After a meeting, one of the women hung back a bit and then told me that she is dealing with a medical situation that is slowly leading to her needing the use of a wheelchair. We talked about that for a bit and then she asked me how I found my wheelchair. Her question was like pushing the button to launch a rocket.
I told her that adapting to the wheelchair would be much easier than she might imagine. Her world would get bigger not smaller, she'd be able to do things and go places that, right now, might seem unimaginable. Learning to negotiate around people and other barriers would become second nature to her. If you can manage to walk, you can manage to roll.
She looked at me, with what I thought was interest. So. I continued.
I told her about the social change. People would perceive her differently. I gave a few examples about 'disappearance' from the social sphere, about loss of voice. I told her that, for me, I had to really be ready to be assertive, not aggressive, so that I would be considered in interactions, that I would be 'seen' in line ups, that I would be 'heard' in placing my order at a restaurant. Managing a wheelchair was one thing, managing the social aspect was another. But, I reassured her, that she had all the skills necessary to assert herself as a person with a disability because she had learned to assert herself as a woman in business.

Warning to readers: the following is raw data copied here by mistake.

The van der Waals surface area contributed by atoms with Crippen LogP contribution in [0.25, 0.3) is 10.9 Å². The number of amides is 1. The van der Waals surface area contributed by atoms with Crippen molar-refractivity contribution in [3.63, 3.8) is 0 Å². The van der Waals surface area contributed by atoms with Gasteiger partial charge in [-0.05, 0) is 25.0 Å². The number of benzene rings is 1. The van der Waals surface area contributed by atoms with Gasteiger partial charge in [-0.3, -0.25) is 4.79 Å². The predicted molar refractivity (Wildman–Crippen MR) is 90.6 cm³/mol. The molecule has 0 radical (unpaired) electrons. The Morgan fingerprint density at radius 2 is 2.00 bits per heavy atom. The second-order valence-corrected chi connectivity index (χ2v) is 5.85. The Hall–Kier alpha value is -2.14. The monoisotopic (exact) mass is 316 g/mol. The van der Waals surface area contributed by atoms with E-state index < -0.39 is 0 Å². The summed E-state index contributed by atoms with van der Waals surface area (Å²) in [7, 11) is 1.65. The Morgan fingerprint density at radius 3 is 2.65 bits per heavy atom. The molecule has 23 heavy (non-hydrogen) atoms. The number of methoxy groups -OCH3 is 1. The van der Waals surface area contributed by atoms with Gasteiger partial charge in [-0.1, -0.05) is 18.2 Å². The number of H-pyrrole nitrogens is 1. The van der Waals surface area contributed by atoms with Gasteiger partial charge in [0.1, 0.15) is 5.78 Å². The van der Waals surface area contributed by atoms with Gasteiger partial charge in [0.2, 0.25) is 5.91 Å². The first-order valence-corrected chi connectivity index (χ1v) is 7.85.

I was done but she still looked at me with interest. So. Of course. I continue.
I told her about choosing a wheelchair based on it's 'rollability' and told her the test I used when buying a chair. I talked to her about the various kinds of barriers the chair would face, carpet being a big one. Other physical barriers would also need to be considered, she needed to think about the width of the chair and the width of her doors at home. The wheelchair would open up her world but it would also close down some of it too.
I was running out of things to say, but she was still looking at me. So. I stopped.
She said, "I meant where did you buy it?"